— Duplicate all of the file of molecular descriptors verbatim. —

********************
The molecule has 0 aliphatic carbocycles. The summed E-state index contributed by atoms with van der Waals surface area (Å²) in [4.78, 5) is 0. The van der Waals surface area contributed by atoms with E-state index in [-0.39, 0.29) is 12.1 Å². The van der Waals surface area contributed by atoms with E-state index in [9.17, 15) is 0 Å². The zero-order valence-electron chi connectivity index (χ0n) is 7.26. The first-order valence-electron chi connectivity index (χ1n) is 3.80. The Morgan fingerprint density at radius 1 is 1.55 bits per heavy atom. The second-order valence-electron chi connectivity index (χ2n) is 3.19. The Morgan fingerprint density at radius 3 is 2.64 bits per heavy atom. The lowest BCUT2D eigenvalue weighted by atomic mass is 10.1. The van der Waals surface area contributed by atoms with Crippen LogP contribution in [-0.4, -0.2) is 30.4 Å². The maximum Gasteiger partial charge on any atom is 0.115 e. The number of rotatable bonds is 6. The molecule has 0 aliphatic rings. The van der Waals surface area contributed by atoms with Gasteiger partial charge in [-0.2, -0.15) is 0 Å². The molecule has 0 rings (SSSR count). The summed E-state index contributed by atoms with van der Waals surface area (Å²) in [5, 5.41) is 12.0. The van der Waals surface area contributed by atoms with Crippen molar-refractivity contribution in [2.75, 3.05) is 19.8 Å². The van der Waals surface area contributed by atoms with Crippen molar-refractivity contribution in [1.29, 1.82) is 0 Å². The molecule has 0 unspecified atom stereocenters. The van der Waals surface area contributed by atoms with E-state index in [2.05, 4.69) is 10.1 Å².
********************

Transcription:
The molecule has 0 aliphatic carbocycles. The summed E-state index contributed by atoms with van der Waals surface area (Å²) in [4.78, 5) is 0. The van der Waals surface area contributed by atoms with E-state index in [-0.39, 0.29) is 12.1 Å². The van der Waals surface area contributed by atoms with E-state index in [9.17, 15) is 0 Å². The zero-order valence-electron chi connectivity index (χ0n) is 7.26. The first-order valence-electron chi connectivity index (χ1n) is 3.80. The Morgan fingerprint density at radius 1 is 1.55 bits per heavy atom. The second-order valence-electron chi connectivity index (χ2n) is 3.19. The Morgan fingerprint density at radius 3 is 2.64 bits per heavy atom. The lowest BCUT2D eigenvalue weighted by atomic mass is 10.1. The van der Waals surface area contributed by atoms with Crippen LogP contribution in [-0.4, -0.2) is 30.4 Å². The maximum Gasteiger partial charge on any atom is 0.115 e. The number of rotatable bonds is 6. The molecule has 0 aliphatic rings. The van der Waals surface area contributed by atoms with Gasteiger partial charge in [-0.2, -0.15) is 0 Å². The molecule has 0 rings (SSSR count). The summed E-state index contributed by atoms with van der Waals surface area (Å²) in [5, 5.41) is 12.0. The van der Waals surface area contributed by atoms with Crippen molar-refractivity contribution in [2.75, 3.05) is 19.8 Å². The van der Waals surface area contributed by atoms with Crippen molar-refractivity contribution in [1.29, 1.82) is 0 Å². The molecule has 0 unspecified atom stereocenters. The van der Waals surface area contributed by atoms with E-state index in [2.05, 4.69) is 10.1 Å².